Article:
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Devas were a race of angelic souls contained within mortal bodies. These souls were reborn again and again, meaning that devas had access to the experiences of several lifetimes in their subconscious and sometimes waking mind as well. These souls were obliged to fight in the cosmic war against evil, though some strayed from this path and were reincarnated in their next life as rakshasas.[2][3] Devas were called "aasimar" in the Mulhorandi language.[3][note 1]


Devas bore the mark of their celestial touch through many different physical features that often varied from individual to individual. Nearly all devas were uncommonly beautiful and still, and often significantly taller than humans as well.[4] When a deva's features were unshapely it was often the result of extreme circumstances, such as grave injury or severe illness. Even then, a deva was more than likely to regain their comely appearance after a time through their regenerative properties, though in some cases a deva deliberately chose to enter the world in a less-than-beautiful body, and even the most healthy deva could not regenerate lost body parts.[5]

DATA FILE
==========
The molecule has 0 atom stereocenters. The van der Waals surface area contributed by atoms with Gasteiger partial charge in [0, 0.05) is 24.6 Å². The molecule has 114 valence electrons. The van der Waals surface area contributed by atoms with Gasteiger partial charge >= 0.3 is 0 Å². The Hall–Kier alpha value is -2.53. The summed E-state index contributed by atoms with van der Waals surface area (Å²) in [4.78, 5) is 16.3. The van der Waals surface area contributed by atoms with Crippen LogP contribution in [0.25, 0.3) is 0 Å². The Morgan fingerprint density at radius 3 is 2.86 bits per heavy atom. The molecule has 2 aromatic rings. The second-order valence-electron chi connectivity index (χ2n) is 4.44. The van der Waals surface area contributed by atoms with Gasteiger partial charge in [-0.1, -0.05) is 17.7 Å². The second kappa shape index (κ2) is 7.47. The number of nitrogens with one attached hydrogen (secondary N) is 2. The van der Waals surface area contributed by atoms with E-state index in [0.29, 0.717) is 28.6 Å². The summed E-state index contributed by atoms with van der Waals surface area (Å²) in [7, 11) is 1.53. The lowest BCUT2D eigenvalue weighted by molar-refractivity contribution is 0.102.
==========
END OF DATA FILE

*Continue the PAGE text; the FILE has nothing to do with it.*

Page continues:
Although their appearanced varied widely, all devas were marked by patterns of light and dark on their skin.[4] These patterns varied from more mundane hues like chalk-white or black to otherworldly shades like gray, blue, or purple.[5] Either the light or the dark color might be dominant, meaning that a deva might appear as white on blue or blue on white, with neither being particularly more common. Whatever the case, the dominant color mades up the regular color of skin, while the lesser shade appeared in patterns across the face, chest, and shoulders. The hair of a deva was often the same color as either of the two.[4]

Devas, like gods' avatars, couldn't be permanently killed. Just as an avatar would return to the home plane of the god it was a manifestation of to be reabsorbed and perhaps sent to the Prime again, so too did devas' souls inevitably return to the mortal world in new bodies as reincarnations of their old selves. However, devas didn't typically remember their past lives and were born as new individuals, and were therefore subject to the same dangers of mortality as other races, while being prevented from passing on into the afterlife permanently.[3] Some devas were born as infants, while others were born into fully formed adult bodies.[4] Each deva could be reincarnated countless times over the period of four millennia in which devas were known to have existed.[3]